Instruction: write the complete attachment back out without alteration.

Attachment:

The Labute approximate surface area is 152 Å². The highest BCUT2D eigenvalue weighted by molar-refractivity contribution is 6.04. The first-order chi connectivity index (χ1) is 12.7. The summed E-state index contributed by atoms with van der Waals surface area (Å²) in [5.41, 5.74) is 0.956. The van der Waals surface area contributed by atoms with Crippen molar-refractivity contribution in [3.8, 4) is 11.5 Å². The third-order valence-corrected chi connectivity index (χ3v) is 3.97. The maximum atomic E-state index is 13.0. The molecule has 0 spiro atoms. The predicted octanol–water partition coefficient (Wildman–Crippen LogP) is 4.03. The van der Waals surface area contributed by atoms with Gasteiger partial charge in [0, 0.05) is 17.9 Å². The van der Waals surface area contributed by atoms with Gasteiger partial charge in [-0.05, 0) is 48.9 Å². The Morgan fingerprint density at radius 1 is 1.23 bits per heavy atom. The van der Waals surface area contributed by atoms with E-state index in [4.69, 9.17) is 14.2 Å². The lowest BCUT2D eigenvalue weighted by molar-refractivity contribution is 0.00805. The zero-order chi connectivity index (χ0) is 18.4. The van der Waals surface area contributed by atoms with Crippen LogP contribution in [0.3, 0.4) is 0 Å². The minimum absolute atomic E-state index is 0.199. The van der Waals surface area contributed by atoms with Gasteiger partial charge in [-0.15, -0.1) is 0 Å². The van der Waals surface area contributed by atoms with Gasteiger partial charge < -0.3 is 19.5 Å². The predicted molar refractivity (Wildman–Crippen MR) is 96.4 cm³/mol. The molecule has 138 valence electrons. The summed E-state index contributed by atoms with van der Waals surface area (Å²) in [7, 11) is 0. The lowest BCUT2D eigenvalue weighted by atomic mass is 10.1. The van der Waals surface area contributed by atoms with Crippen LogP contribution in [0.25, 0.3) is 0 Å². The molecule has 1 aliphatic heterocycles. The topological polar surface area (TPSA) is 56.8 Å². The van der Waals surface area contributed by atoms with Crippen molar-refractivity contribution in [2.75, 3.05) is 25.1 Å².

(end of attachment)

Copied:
The Labute approximate surface area is 152 Å². The highest BCUT2D eigenvalue weighted by molar-refractivity contribution is 6.04. The first-order chi connectivity index (χ1) is 12.7. The summed E-state index contributed by atoms with van der Waals surface area (Å²) in [5.41, 5.74) is 0.956. The van der Waals surface area contributed by atoms with Crippen molar-refractivity contribution in [3.8, 4) is 11.5 Å². The third-order valence-corrected chi connectivity index (χ3v) is 3.97. The maximum atomic E-state index is 13.0. The molecule has 0 spiro atoms. The predicted octanol–water partition coefficient (Wildman–Crippen LogP) is 4.03. The van der Waals surface area contributed by atoms with Gasteiger partial charge in [0, 0.05) is 17.9 Å². The van der Waals surface area contributed by atoms with Gasteiger partial charge in [-0.05, 0) is 48.9 Å². The Morgan fingerprint density at radius 1 is 1.23 bits per heavy atom. The van der Waals surface area contributed by atoms with E-state index in [4.69, 9.17) is 14.2 Å². The lowest BCUT2D eigenvalue weighted by molar-refractivity contribution is 0.00805. The zero-order chi connectivity index (χ0) is 18.4. The van der Waals surface area contributed by atoms with Crippen LogP contribution in [0.3, 0.4) is 0 Å². The minimum absolute atomic E-state index is 0.199. The van der Waals surface area contributed by atoms with Gasteiger partial charge in [-0.15, -0.1) is 0 Å². The van der Waals surface area contributed by atoms with Gasteiger partial charge < -0.3 is 19.5 Å². The predicted molar refractivity (Wildman–Crippen MR) is 96.4 cm³/mol. The molecule has 138 valence electrons. The summed E-state index contributed by atoms with van der Waals surface area (Å²) in [7, 11) is 0. The lowest BCUT2D eigenvalue weighted by atomic mass is 10.1. The van der Waals surface area contributed by atoms with Crippen LogP contribution in [0.25, 0.3) is 0 Å². The molecule has 1 aliphatic heterocycles. The topological polar surface area (TPSA) is 56.8 Å². The van der Waals surface area contributed by atoms with Crippen molar-refractivity contribution in [2.75, 3.05) is 25.1 Å².